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Richard Branson: This is the worst piece of career advice anyone's ever given me

Patrick T. Fallon | AFP | Getty Images

"Do what you know" is common career advice, but not everyone agrees it's wise. Virgin Group co-founder and billionaire Richard Branson says it's the worst career advice he's ever received.

In fact, Branson broke through by doing the opposite, he discussed on a recent episode of the Work Life with Adam Grant podcast. "Most of my successful businesses were in industries where I had no industry experience at all," he said.

Branson — who has a $2.6 billion net worth, according to Forbes — built his career and fortune from the Virgin Group, a venture capital and holding company. The conglomerate started over five decades ago, when Branson co-founded Virgin Records.

While Branson sold the music label for nearly $1 billion in 1992, the Virgin Group now owns companies in sectors ranging from airlines and hotels to media and spaceflight.

Grant, a Wharton organizational psychologist, said exploring new projects and fields is smart: People who stay in a single, familiar industry sometimes develop "cognitive entrenchment," he said.

In other words, as employees and scholars gain expertise, they can lose "flexibility with regard to problem-solving, adaption and creative idea generation," according to research from Rice University published in 2010.

Instead, "when you're fresh to an industry, from the outside, you get that ability to see what's taken for granted and challenge it," Grant told Branson on the episode.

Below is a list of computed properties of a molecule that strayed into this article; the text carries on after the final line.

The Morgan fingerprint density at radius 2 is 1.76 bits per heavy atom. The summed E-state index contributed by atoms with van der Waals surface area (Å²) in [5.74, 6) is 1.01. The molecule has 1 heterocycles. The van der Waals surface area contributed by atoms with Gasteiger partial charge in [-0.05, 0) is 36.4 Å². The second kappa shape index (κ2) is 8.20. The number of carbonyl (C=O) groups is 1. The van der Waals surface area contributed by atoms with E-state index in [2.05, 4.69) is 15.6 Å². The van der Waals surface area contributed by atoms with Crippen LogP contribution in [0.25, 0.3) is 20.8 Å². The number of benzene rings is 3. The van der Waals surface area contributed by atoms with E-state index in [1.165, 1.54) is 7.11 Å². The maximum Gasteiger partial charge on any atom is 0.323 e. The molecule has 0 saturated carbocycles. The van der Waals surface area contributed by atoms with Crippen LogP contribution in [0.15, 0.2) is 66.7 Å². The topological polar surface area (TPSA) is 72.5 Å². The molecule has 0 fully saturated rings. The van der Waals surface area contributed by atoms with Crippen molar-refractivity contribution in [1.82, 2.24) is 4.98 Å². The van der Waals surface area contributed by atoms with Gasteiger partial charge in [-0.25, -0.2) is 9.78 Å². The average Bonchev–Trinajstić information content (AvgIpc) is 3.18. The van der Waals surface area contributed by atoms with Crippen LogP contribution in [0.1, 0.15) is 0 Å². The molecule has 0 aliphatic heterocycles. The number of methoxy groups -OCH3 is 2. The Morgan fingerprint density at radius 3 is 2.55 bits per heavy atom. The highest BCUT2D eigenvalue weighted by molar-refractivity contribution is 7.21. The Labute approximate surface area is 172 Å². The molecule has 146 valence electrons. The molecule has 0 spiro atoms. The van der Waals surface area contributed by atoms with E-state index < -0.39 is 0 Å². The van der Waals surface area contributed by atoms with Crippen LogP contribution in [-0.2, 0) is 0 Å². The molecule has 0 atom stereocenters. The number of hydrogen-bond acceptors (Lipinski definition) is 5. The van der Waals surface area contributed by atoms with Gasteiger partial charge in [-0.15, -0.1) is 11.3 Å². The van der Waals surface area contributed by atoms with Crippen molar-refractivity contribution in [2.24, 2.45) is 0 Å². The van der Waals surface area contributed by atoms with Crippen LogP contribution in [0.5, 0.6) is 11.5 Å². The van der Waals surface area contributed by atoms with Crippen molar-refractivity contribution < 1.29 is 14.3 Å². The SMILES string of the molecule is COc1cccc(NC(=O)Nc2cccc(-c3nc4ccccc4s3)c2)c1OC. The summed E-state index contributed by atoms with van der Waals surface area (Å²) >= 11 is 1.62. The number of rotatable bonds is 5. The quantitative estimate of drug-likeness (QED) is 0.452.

Thinking of himself as more than 'a pure businessman'

Branson doesn't like to feel limited by conventional wisdom in general, or by labels. He finds it "insulting" to be introduced as a billionaire, for example, and instead of seeing himself as a businessperson or entrepreneur, he defines himself primarily as "somebody that loves to create things that I can be proud of," he told CNBC Make It last month.

The mentality, he said, helps him focus on the quality of ideas, rather than their earning potential. "There's many things that we've done that wouldn't have done if we'd listened to accountants," Branson said.

Those ideas haven't come without risk and costs: Virgin Galactic, the group's spaceflight company, had to trim staff and temporarily suspend commercial flights after it posted a loss of $502 million last year.

"If I was a pure businessman, then I would never have decided to go into space," Branson told Make It.

When Branson does want to dip into a new industry or business venture, he bases the decision on three criteria: If he can make a better version than what already exists, if his version could make a difference in the world, and if the results can "be something that we can all be very proud of," he added.

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